(Bloomberg) -- Austrian prosecutors raided the home of Signa Holding GmbH founder Rene Benko and his insolvent company’s headquarters as part of a fraud probe.

Anti-corruption investigators said they were investigating suspected embezzlement, fraud and fraudulent bankruptcy related to Signa and Benko, according to a statement late Tuesday.

A lawyer for Benko confirmed the search of the residence and said his client was cooperating with authorities. 

“A search is currently being carried out on site in order to seize any documents relating to the allegations that have already been reported,” Norbert Wess said by email, referring to suspicions in the wake of Signa’s collapse. 

Photos published by the Kronen Zeitung newspaper, which first reported the raid, showed armed police officers at the villa in the outskirts of Innsbruck, the capital of Tyrol province in western Austria.

Benko has come under legal scrutiny in several nations following the financial meltdown of his real estate and retail empire. Authorities in Germany and Liechtenstein are also conducting separate probes into Signa and its founder.

Austrian prosecutors said they were looking for possible evidence that Signa Holding managers violated their duties in transactions with shares of Signa units that involved a private trust in Liechtenstein. Prosecutors also suspect embezzlement in connection with the sale of a city center property, according to the statement.

The investigation also involves allegations that Benko concealed assets, including a sports car and high-value weapons from creditors seeking payments, prosecutors said in the statement.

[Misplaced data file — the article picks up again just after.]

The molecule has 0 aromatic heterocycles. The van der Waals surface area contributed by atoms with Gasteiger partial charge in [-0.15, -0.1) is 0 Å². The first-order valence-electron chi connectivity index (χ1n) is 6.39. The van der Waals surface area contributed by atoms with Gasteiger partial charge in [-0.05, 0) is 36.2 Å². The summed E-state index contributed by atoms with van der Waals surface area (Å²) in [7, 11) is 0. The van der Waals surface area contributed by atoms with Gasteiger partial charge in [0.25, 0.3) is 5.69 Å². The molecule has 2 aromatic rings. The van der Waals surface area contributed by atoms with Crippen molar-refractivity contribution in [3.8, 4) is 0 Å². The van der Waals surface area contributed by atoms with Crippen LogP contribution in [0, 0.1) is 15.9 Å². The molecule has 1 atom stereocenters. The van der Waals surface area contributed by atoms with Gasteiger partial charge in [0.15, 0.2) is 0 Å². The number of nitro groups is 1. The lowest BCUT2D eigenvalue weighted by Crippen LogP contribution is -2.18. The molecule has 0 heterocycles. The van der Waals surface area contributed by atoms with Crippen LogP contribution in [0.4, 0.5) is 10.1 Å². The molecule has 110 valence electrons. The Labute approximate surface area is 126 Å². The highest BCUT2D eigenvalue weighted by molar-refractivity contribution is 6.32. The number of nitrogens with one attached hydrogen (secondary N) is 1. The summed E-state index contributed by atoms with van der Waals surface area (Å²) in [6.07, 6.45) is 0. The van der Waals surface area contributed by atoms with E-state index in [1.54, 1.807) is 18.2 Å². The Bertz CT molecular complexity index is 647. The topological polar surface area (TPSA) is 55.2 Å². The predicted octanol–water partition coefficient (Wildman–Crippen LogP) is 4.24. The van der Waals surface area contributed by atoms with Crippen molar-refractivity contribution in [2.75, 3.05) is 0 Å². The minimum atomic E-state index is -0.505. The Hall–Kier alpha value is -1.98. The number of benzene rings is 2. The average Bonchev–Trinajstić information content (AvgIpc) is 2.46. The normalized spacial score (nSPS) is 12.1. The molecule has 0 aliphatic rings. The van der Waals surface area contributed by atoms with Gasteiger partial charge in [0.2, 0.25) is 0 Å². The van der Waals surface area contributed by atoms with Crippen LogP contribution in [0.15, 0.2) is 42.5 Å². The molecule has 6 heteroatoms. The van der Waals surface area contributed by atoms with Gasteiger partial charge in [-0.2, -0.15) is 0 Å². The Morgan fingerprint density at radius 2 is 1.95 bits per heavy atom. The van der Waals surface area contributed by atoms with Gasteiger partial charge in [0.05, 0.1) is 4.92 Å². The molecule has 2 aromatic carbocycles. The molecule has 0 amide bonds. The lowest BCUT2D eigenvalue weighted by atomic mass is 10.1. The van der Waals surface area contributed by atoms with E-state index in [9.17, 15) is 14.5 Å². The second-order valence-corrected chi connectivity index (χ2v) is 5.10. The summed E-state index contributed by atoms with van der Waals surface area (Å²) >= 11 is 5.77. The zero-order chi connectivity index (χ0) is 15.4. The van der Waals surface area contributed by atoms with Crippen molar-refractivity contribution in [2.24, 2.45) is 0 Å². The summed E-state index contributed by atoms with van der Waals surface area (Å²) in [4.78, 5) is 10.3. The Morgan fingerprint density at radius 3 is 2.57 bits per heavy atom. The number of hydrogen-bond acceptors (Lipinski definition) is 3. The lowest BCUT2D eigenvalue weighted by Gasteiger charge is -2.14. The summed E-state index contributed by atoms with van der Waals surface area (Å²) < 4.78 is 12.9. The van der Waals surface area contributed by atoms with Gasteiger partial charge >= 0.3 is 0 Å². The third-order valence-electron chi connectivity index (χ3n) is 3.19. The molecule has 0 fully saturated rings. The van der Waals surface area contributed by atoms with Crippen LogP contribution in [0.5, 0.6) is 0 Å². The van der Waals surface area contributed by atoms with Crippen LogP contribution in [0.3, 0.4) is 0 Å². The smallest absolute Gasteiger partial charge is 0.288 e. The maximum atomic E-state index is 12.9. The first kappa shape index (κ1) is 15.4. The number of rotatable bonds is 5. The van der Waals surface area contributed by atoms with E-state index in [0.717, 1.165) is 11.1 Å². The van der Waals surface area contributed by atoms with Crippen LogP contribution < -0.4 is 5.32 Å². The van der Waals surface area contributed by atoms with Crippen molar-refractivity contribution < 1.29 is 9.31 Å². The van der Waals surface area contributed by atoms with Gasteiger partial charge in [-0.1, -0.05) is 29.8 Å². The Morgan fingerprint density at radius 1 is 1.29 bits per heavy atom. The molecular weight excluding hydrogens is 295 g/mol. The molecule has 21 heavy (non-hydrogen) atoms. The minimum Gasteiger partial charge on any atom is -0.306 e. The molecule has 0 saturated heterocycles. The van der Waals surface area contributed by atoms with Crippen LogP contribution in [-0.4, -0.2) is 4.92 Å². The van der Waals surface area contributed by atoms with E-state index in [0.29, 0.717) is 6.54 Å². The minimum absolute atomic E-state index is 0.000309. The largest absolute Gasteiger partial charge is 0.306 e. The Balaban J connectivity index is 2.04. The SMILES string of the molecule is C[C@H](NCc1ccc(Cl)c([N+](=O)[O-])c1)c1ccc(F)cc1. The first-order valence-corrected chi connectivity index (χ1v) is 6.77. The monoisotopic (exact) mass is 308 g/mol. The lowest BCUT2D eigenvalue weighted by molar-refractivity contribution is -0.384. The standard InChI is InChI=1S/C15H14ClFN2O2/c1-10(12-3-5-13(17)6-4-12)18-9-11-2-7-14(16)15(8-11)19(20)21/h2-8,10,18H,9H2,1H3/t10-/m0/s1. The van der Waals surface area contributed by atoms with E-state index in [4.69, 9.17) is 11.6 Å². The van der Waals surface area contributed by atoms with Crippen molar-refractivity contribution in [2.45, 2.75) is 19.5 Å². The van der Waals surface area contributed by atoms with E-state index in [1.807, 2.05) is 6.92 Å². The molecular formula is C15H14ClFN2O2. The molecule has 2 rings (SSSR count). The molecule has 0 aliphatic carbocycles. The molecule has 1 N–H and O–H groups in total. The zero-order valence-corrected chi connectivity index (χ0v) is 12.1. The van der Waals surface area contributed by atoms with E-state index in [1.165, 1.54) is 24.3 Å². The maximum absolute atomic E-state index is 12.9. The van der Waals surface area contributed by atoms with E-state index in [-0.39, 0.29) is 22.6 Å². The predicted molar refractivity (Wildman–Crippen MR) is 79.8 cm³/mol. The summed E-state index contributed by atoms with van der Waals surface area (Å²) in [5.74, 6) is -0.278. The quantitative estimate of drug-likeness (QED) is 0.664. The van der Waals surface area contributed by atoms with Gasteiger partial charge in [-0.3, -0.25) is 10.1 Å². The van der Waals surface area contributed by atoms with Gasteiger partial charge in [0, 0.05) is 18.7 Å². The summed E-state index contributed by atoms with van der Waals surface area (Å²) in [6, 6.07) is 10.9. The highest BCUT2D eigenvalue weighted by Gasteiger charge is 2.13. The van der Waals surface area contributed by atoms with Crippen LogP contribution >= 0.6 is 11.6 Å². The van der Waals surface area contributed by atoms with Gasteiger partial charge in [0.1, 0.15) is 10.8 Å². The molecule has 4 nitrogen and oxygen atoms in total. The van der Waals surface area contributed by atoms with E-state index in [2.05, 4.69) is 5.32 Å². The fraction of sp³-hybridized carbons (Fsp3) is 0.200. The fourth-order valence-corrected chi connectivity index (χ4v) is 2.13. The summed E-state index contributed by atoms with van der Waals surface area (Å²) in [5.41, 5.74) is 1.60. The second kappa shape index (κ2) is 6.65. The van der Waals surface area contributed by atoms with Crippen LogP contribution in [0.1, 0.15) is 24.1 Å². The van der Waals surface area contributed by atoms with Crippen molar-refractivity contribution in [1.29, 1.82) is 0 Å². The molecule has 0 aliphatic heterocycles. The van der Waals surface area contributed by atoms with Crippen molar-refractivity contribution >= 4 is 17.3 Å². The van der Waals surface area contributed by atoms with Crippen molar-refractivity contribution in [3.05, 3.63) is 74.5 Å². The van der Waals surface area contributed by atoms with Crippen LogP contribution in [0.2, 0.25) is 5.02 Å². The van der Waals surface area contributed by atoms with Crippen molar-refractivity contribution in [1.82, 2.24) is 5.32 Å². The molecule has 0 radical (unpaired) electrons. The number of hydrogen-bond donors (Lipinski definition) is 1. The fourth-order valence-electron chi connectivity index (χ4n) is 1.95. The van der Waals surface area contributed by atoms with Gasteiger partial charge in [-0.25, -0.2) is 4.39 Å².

Signa Holding is working closely with prosecutors and had already secured data in December, insolvency administrator Christof Stapf told Der Standard newspaper. 

Signa’s insolvency has become a matter of hot debate in Austria before general elections at the end of September because of Benko’s ties to the country’s political elite.

Former Chancellor Alfred Gusenbauer from Austria’s Social Democratic Party was the supervisory board chair at Signa’s two main property units. Sebastian Kurz of the conservative People’s Party helped Benko secure financing as late as 2023 after leaving politics. Those connections weren’t enough to save Signa from the impact of rising interest rates and falling property prices — or subsequent legal challenges.

Signa’s insolvency remains the focus of Austrian officials and creditors. Wolfgang Peschorn, who acts as the Austrian government’s legal representative, has challenged a restructuring agreement with creditors in court, saying a bankruptcy process would shed more light on the full cause and scope of the meltdown.

Abu Dhabi sovereign fund Mubadala Investment Co. and other Middle Eastern investors are seeking more than a billion euros ($1.07 billion) from Signa and Benko in arbitration.


--With assistance from Libby Cherry.

(Updates with details from statement by anti-corruption prosecutors, allegations and comment from insolvency administrator.)

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